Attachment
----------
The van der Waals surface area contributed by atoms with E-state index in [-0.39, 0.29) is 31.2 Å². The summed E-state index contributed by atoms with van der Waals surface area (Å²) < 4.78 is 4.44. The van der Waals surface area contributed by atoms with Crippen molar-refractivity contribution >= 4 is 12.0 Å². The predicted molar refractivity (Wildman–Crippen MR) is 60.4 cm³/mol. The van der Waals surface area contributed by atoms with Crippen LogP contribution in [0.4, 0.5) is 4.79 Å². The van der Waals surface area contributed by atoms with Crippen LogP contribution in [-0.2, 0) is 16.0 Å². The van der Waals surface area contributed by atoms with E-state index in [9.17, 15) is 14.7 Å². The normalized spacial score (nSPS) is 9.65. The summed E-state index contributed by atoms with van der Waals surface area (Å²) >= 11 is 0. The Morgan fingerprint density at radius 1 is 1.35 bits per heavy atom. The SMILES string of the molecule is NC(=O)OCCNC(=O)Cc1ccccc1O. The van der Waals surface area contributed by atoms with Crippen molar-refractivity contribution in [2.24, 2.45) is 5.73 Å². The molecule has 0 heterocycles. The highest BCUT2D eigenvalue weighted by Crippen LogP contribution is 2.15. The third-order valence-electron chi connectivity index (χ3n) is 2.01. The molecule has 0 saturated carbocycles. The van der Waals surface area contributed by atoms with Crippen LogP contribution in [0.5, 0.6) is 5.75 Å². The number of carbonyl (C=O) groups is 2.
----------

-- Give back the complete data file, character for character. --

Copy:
The van der Waals surface area contributed by atoms with E-state index in [-0.39, 0.29) is 31.2 Å². The summed E-state index contributed by atoms with van der Waals surface area (Å²) < 4.78 is 4.44. The van der Waals surface area contributed by atoms with Crippen molar-refractivity contribution >= 4 is 12.0 Å². The predicted molar refractivity (Wildman–Crippen MR) is 60.4 cm³/mol. The van der Waals surface area contributed by atoms with Crippen LogP contribution in [0.4, 0.5) is 4.79 Å². The van der Waals surface area contributed by atoms with Crippen LogP contribution in [-0.2, 0) is 16.0 Å². The van der Waals surface area contributed by atoms with E-state index in [9.17, 15) is 14.7 Å². The normalized spacial score (nSPS) is 9.65. The summed E-state index contributed by atoms with van der Waals surface area (Å²) >= 11 is 0. The Morgan fingerprint density at radius 1 is 1.35 bits per heavy atom. The SMILES string of the molecule is NC(=O)OCCNC(=O)Cc1ccccc1O. The van der Waals surface area contributed by atoms with Crippen molar-refractivity contribution in [2.24, 2.45) is 5.73 Å². The molecule has 0 heterocycles. The highest BCUT2D eigenvalue weighted by Crippen LogP contribution is 2.15. The third-order valence-electron chi connectivity index (χ3n) is 2.01. The molecule has 0 saturated carbocycles. The van der Waals surface area contributed by atoms with Crippen LogP contribution in [0.5, 0.6) is 5.75 Å². The number of carbonyl (C=O) groups is 2.